Hamilton wasn't in the lead at this stage, Romain Grosjean still having to pit which he did at the end of lap 21, thereby handing the top spot back to Hamilton. Now Hamilton had clear space in front of him and he promptly drove it like he'd stolen it, pulling out an impressive margin over his pursuers. The McLaren team - confident in their assessment that everyone would be following the same two-stop strategy as they were - were relaxed enough to advise Hamilton to ease off a bit and not push the car or the tyres too hard. Hamilton duly obliged, not too worried as Alonso started to sneak back ever closer on the back of the McLaren.
Behind Hamilton, Alonso and Vettel came the interesting scenario of three cars that had still not come in to stop: Kimi Raikkonen, Kamui Kobayashi and Sergio Perez. It started to dawn on everyone that these drivers were actually going to attempt a one-stopper. According to McLaren's analysis, this was never going to work - was it? Behind them were three cars that had
stopped and looked on course for two stoppers (Webber, Rosberg and Grosjean) and they were followed by Pastor Maldonado rounding out the top ten.
Kobayashi and Maldonado stopped on laps 25 and 30, still looking too far off productively making it on one stop after all; but Raikkonen stretched his first stint to lap 40 and Perez a lap further still. Whether that would work out for them, only time would tell - just as it would for the race leaders.
Although he was out in front, Lewis Hamilton has getting a nasty feeling about how this was looking. He'd backed out of the fastest laps for a time and Alonso and Vettel had duly closed up to him, and now he was getting a bad case of paranoia: what if neither of them pitted, as he was planning to do? How badly would this leave him in terms of track position?
McLaren reassured him: of course Alonso and Vettel would pit again. It was the only sensible strategy. Hamilton was still on edge and started to pull out some fast laps again, but his tyres were suffering and he soon realised that there was no way he could make it to the end of the race without a second stop come what may, so in he came on lap 50. Once again there was a glitch in the pit stop, an issue getting the right rear wheel tightened up that cost potentially crucial time.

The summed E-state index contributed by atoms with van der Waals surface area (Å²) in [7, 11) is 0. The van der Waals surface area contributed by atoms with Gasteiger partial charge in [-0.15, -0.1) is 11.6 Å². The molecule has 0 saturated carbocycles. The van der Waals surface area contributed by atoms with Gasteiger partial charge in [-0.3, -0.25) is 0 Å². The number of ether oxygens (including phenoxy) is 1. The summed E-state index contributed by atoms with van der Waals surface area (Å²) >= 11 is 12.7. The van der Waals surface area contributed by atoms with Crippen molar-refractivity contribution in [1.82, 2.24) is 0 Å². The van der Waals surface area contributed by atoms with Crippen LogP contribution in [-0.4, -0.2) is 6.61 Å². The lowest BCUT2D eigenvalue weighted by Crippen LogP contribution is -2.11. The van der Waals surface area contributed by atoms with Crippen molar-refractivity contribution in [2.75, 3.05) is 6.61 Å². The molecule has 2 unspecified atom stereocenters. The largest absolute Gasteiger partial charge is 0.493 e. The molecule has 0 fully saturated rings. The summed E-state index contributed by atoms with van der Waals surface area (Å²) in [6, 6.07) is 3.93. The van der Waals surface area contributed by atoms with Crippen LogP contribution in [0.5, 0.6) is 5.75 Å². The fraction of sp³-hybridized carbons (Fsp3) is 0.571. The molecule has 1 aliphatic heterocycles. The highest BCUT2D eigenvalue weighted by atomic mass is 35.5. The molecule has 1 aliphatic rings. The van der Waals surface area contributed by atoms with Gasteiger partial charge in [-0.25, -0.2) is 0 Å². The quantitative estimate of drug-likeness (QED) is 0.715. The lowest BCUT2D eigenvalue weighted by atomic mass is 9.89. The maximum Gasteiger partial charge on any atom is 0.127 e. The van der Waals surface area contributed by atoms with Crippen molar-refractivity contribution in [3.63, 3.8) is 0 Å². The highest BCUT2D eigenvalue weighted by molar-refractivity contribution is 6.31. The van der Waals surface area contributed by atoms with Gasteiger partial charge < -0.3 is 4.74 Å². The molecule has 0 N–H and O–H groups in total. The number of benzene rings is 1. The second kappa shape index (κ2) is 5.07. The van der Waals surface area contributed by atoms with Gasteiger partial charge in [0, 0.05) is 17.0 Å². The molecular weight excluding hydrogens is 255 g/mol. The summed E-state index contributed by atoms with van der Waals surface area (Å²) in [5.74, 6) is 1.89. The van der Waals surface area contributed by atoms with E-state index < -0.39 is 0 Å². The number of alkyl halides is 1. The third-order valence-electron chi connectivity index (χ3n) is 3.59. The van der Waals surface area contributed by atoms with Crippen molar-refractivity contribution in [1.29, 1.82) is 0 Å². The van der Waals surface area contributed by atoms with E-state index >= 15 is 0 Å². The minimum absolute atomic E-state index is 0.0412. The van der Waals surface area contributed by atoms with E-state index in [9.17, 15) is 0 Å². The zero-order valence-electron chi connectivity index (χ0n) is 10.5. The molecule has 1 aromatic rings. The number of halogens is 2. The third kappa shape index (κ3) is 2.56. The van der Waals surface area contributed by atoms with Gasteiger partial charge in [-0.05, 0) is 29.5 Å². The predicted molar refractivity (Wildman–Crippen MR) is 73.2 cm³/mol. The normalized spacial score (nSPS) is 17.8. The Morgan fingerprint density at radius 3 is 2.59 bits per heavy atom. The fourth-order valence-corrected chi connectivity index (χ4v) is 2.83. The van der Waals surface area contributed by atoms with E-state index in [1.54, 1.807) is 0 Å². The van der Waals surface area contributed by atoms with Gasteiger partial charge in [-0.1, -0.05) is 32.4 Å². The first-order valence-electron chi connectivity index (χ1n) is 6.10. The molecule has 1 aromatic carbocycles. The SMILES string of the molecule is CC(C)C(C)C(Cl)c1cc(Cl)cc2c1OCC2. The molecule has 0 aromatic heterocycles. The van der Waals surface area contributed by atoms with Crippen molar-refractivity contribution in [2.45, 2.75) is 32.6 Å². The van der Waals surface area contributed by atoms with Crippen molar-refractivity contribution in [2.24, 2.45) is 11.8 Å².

Now McLaren waited for Ferrari and Red Bull to respond to their lead and bring in their own drivers: and it didn't happen. They delayed and delayed until the moment was past, the de facto
decision made for them: Hamilton's worst fears were realised, as it became clear that Alonso and Vettel were going to tough it out and try a single stop strategy. Now there was nothing for it except for Hamilton to go all banzai on them and move Heaven and earth to chase them down and try passing them on the track instead - do it the old fashioned way after all.
McLaren had got it wrong in second-guessing their opponents' strategies; but it soon became clear that they had also been spot on about a one-stop strategy being suicidal late in the race, at least as far as Ferrari and Red Bull were concerned. Hamilton was flying, but Alonso and Vettel were grinding slower and slower with every passing minute. A seemingly insurmountable lead soon became a possible one, and then a likely one, and then child's play for Hamilton to dispense with. When he caught up to the back of Vettel in the DRS activation zone on lap 61, the Red Bull practically shrugged and waved Hamilton past.